Road 10, a killer’s highway

BEFORE we call it a week, I could not let it pass without writing about the obvious absence of law and order along Road 10 (R-10) in Tondo, Manila, not to mention the lack of clear traffic signs or if at all, flagrant violations of traffic rules and regulations.

R-10 is one of the most important thoroughfares in Manila not only because it connects Manila to the cities of Navotas, Caloocan and Malabon but also, most importantly, it is where the major inter-island port of Manila, North Harbor and the Manila Container Port are located.

So naturally, R-10 is the usual route for big cargo trucks which, by the way, ignored the “No Parking” and “No U-Turn” signs. These 10-wheeler trucks even double-parked during rush hours, or do some repair along the road.

For those who are still not familiar with R-10, it is where notorious and now closed dumpsite, called Smokey Mountain is located. Incidentally, the Smokey Mountain is just right across the SM Hypermarket.

So, one could really expect that traffic congestion is terrible here. Day in or day out.
The only exception, of course, that R-10 seems deserted is whenever our popular boxer-turned-politician, Manny Pacquiao, has a fight. Well, much just the same in other roads in Metro Manila.

Last Tuesday night, however, we were caught in an extremely heavy traffic along this notorious killer highway in Manila. For a while we thought it was one of those heavy traffics that we ordinarily encounter on our way home to Malabon after a day’s work.

But it was not the case this time because, as we were stuck for more than three hours inside our small vehicle, we learned later on that a security guard was shot by still unidentified robber whom the former was trying to stop from holding up a couple inside a taxi in the area.

As the poor security guard, identified as Nemencio Berzola, collapsed on the greasy, filthy ground at the busy intersection of R-10, corner Moriones Street in Tondo, Manila, he was ran over by a truck that eventually sealed his death. What a way to die!

Such tragic death of Berzola, who is being a good Samaritan, is just one death too many.

A quick news search on the Internet would show you several fatal road accidents and crimes committed along R-10, many of which have remained unreported to authorities.

One could not help wonder where our policemen and traffic officers are. Berzola could have been saved had there been a police officer on duty. But hell no, no one from the Manila Police District or from Metro Manila Development Authority was there at all to aid the poor couple.

R-10 is a “killer highway” in as much as it is a “killer’s highway.”

 

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ROAD 10, A KILLER’S HIGHWAY

Road 10, a killer’s highway

Before we call it a week, I could not let it pass without writing about the obvious absence of law and order along Road 10 (R-10) in Tondo, Manila, not to mention the lack of clear traffic signs or if at all, flagrant violations of traffic rules and regulations.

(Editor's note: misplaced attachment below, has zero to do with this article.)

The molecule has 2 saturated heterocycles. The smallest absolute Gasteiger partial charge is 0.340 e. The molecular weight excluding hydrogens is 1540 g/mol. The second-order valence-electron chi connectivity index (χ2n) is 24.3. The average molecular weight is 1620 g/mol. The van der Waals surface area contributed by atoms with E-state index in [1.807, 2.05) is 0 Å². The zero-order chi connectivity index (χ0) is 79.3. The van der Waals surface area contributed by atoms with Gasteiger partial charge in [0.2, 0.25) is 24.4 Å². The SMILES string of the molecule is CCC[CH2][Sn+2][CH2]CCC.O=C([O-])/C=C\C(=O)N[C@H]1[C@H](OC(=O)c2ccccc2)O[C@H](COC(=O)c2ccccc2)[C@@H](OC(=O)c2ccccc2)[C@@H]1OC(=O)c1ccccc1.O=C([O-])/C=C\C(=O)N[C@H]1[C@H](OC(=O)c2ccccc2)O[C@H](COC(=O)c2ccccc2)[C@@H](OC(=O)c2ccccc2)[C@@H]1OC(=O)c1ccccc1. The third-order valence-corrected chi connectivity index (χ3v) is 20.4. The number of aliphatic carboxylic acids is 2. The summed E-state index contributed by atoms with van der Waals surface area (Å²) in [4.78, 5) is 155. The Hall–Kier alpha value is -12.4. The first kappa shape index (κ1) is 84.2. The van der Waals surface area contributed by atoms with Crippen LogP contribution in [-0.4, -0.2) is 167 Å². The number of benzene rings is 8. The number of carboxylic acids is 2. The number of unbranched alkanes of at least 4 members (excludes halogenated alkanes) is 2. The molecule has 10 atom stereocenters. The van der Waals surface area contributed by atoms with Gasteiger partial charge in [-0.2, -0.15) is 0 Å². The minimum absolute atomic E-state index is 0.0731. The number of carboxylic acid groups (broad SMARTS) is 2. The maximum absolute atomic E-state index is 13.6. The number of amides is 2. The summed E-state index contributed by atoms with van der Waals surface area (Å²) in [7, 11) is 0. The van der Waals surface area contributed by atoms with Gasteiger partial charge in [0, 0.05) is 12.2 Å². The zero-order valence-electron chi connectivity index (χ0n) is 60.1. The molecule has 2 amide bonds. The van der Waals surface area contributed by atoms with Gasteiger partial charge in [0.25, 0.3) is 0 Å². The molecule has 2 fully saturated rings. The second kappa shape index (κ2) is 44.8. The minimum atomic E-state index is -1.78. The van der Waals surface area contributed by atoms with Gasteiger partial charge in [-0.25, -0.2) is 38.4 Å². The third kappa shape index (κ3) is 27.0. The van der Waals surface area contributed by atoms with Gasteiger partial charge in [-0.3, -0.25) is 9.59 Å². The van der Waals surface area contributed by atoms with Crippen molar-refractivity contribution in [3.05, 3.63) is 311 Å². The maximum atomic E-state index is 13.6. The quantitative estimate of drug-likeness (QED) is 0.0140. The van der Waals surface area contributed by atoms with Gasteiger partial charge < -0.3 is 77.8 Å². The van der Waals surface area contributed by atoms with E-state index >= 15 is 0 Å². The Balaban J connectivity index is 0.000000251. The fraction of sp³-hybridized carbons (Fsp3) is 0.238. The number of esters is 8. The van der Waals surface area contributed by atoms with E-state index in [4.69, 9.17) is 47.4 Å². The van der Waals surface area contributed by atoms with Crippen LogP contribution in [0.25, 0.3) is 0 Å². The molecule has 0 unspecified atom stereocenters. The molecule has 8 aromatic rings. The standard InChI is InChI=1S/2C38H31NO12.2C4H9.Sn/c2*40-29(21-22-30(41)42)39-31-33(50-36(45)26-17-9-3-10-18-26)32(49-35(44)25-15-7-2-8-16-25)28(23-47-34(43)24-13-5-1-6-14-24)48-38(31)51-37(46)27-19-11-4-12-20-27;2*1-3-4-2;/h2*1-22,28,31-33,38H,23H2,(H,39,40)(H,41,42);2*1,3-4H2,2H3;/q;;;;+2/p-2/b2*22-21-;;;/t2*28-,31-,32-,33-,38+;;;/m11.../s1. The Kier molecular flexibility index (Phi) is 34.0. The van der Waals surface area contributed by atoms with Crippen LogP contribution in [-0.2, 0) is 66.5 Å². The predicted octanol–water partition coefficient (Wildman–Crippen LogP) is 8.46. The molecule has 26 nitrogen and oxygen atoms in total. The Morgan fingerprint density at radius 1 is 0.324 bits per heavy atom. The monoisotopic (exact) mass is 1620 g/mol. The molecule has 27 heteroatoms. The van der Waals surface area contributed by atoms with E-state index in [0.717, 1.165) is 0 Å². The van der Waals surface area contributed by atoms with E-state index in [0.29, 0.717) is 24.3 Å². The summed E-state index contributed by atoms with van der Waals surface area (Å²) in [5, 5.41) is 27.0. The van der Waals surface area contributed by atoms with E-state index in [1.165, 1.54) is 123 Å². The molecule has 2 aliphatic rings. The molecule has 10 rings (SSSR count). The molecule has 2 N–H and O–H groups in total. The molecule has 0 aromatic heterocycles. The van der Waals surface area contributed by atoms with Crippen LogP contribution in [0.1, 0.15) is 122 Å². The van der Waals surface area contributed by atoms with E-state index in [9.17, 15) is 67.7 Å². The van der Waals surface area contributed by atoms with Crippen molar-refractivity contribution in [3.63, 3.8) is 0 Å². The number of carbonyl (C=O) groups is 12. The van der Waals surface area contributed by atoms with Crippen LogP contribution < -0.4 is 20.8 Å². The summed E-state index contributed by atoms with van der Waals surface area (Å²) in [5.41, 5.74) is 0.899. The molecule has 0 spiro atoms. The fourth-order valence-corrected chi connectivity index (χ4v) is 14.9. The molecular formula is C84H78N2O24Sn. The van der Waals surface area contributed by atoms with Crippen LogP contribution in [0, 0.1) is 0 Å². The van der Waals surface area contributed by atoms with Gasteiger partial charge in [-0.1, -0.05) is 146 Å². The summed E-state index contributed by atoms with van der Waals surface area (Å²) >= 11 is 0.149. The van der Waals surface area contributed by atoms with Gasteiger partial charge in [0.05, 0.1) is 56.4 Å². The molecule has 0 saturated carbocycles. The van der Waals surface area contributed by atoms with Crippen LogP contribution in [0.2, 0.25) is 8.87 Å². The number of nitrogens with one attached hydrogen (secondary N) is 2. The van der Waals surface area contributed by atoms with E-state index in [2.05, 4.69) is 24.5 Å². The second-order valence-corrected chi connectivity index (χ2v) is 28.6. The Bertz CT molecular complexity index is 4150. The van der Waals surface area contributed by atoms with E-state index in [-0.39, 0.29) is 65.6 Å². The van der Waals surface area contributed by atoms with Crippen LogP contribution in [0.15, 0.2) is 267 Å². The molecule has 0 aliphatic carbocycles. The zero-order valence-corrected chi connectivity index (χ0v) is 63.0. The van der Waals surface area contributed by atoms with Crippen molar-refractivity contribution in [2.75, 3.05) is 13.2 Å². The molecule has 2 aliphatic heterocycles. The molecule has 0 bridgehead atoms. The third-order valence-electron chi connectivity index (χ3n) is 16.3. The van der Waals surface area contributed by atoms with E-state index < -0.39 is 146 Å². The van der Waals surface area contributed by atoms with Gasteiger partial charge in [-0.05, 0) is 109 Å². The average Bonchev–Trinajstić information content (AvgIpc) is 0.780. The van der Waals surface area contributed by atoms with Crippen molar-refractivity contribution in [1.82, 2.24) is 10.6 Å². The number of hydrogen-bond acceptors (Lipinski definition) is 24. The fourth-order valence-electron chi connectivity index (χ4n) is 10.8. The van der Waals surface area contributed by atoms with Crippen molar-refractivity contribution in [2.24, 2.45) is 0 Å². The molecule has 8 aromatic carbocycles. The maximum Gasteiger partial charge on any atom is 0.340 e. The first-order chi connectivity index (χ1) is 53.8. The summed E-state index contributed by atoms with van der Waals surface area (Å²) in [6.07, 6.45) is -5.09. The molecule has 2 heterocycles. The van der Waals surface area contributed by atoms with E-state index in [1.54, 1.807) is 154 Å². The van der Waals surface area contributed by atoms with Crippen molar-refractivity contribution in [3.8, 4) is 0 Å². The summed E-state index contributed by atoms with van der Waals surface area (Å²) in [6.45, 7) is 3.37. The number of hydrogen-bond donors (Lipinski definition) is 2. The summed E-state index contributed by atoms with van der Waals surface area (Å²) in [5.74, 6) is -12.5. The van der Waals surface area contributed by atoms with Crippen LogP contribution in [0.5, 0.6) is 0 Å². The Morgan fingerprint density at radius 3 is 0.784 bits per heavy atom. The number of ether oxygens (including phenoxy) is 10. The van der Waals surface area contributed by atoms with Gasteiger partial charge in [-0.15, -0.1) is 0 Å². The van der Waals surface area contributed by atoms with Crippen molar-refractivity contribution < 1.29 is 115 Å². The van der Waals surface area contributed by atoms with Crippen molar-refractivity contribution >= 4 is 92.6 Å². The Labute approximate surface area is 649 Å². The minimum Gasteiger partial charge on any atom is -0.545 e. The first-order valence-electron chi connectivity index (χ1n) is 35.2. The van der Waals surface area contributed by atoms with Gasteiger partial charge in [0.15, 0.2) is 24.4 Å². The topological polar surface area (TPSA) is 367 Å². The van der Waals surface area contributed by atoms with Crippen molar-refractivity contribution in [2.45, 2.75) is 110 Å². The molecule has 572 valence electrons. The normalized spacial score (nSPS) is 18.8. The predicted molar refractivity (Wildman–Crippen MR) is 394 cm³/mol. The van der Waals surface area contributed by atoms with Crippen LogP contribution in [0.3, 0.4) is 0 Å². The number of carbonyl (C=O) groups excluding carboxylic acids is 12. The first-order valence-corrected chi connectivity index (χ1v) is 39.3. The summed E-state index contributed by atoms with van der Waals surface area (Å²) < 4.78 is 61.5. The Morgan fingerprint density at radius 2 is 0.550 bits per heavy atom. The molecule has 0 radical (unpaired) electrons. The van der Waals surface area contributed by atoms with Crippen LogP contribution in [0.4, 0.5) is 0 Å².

R-10 is one of the most important thoroughfares in Manila not only because it connects Manila to the cities of Navotas, Caloocan and Malabon but also, most importantly, it is where the major inter-island port of Manila, North Harbor and the Manila Container Port are located.

So naturally, R-10 is the usual route for big cargo trucks which, by the way, ignored the “No Parking” and “No U-Turn” signs. These 10-wheeler trucks even double-parked during rush hours, or do some repair along the road.

For those who are still not familiar with R-10, it is where notorious and now closed dumpsite, called Smokey Mountain is located. Incidentally, the Smokey Mountain is just right across the SM Hypermarket.

So, one could really expect that traffic congestion is terrible here. Day in or day out.
The only exception, of course, that R-10 seems deserted is whenever our popular boxer-turned-politician, Manny Pacquiao, has a fight. Well, much just the same in other roads in Metro Manila.

Last Tuesday night, however, we were caught in an extremely heavy traffic along this notorious killer highway in Manila. For a while we thought it was one of those heavy traffics that we ordinarily encounter on our way home to Malabon after a day’s work.

But it was not the case this time because, as we were stuck for more than three hours inside our small vehicle, we learned later on that a security guard was shot by still unidentified robber whom the former was trying to stop from holding up a couple inside a taxi in the area.

As the poor security guard, identified as Nemencio Berzola, collapsed on the greasy, filthy ground at the busy intersection of R-10, corner Moriones Street in Tondo, Manila, he was ran over by a truck that eventually sealed his death. What a way to die!

Such tragic death of Berzola, who is being a good Samaritan, is just one death too many.

A quick news search on the Internet would show you several fatal road accidents and crimes committed along R-10, many of which have remained unreported to authorities.

One could not help wonder where our policemen and traffic officers are. Berzola could have been saved had there been a police officer on duty. But hell no, no one from the Manila Police District or from Metro Manila Development Authority was there at all to aid the poor couple.

R-10 is a “killer highway” in as much as it is a “killer’s highway.”

 

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